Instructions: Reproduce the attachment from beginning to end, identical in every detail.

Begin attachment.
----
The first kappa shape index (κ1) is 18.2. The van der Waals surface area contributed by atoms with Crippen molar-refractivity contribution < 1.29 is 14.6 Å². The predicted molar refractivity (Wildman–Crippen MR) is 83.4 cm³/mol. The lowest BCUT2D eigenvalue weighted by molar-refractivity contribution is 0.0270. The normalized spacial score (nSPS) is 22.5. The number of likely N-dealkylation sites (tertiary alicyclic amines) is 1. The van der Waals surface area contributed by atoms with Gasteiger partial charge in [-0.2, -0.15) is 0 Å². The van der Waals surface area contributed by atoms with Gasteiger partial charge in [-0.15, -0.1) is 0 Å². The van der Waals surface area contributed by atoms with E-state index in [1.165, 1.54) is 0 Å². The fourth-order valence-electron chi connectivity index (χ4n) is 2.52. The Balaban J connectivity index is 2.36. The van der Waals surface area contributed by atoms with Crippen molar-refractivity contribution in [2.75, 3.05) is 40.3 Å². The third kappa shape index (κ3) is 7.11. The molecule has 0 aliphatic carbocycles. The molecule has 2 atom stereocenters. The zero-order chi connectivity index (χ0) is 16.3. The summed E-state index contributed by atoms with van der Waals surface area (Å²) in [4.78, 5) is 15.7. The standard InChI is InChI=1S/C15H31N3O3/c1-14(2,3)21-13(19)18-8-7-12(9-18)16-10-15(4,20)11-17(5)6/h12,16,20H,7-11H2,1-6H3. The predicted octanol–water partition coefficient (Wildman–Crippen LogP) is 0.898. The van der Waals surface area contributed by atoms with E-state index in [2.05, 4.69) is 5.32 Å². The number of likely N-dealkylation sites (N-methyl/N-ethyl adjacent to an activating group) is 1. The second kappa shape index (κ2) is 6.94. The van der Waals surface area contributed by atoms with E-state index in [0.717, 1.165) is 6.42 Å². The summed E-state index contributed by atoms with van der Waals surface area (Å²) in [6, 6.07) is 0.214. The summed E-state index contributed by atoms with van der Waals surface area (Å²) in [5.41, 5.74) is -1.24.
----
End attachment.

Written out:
The first kappa shape index (κ1) is 18.2. The van der Waals surface area contributed by atoms with Crippen molar-refractivity contribution < 1.29 is 14.6 Å². The predicted molar refractivity (Wildman–Crippen MR) is 83.4 cm³/mol. The lowest BCUT2D eigenvalue weighted by molar-refractivity contribution is 0.0270. The normalized spacial score (nSPS) is 22.5. The number of likely N-dealkylation sites (tertiary alicyclic amines) is 1. The van der Waals surface area contributed by atoms with Gasteiger partial charge in [-0.2, -0.15) is 0 Å². The van der Waals surface area contributed by atoms with Gasteiger partial charge in [-0.15, -0.1) is 0 Å². The van der Waals surface area contributed by atoms with E-state index in [1.165, 1.54) is 0 Å². The fourth-order valence-electron chi connectivity index (χ4n) is 2.52. The Balaban J connectivity index is 2.36. The van der Waals surface area contributed by atoms with Crippen molar-refractivity contribution in [2.75, 3.05) is 40.3 Å². The third kappa shape index (κ3) is 7.11. The molecule has 0 aliphatic carbocycles. The molecule has 2 atom stereocenters. The zero-order chi connectivity index (χ0) is 16.3. The summed E-state index contributed by atoms with van der Waals surface area (Å²) in [4.78, 5) is 15.7. The standard InChI is InChI=1S/C15H31N3O3/c1-14(2,3)21-13(19)18-8-7-12(9-18)16-10-15(4,20)11-17(5)6/h12,16,20H,7-11H2,1-6H3. The predicted octanol–water partition coefficient (Wildman–Crippen LogP) is 0.898. The van der Waals surface area contributed by atoms with E-state index in [2.05, 4.69) is 5.32 Å². The number of likely N-dealkylation sites (N-methyl/N-ethyl adjacent to an activating group) is 1. The second kappa shape index (κ2) is 6.94. The van der Waals surface area contributed by atoms with E-state index in [0.717, 1.165) is 6.42 Å². The summed E-state index contributed by atoms with van der Waals surface area (Å²) in [6, 6.07) is 0.214. The summed E-state index contributed by atoms with van der Waals surface area (Å²) in [5.41, 5.74) is -1.24.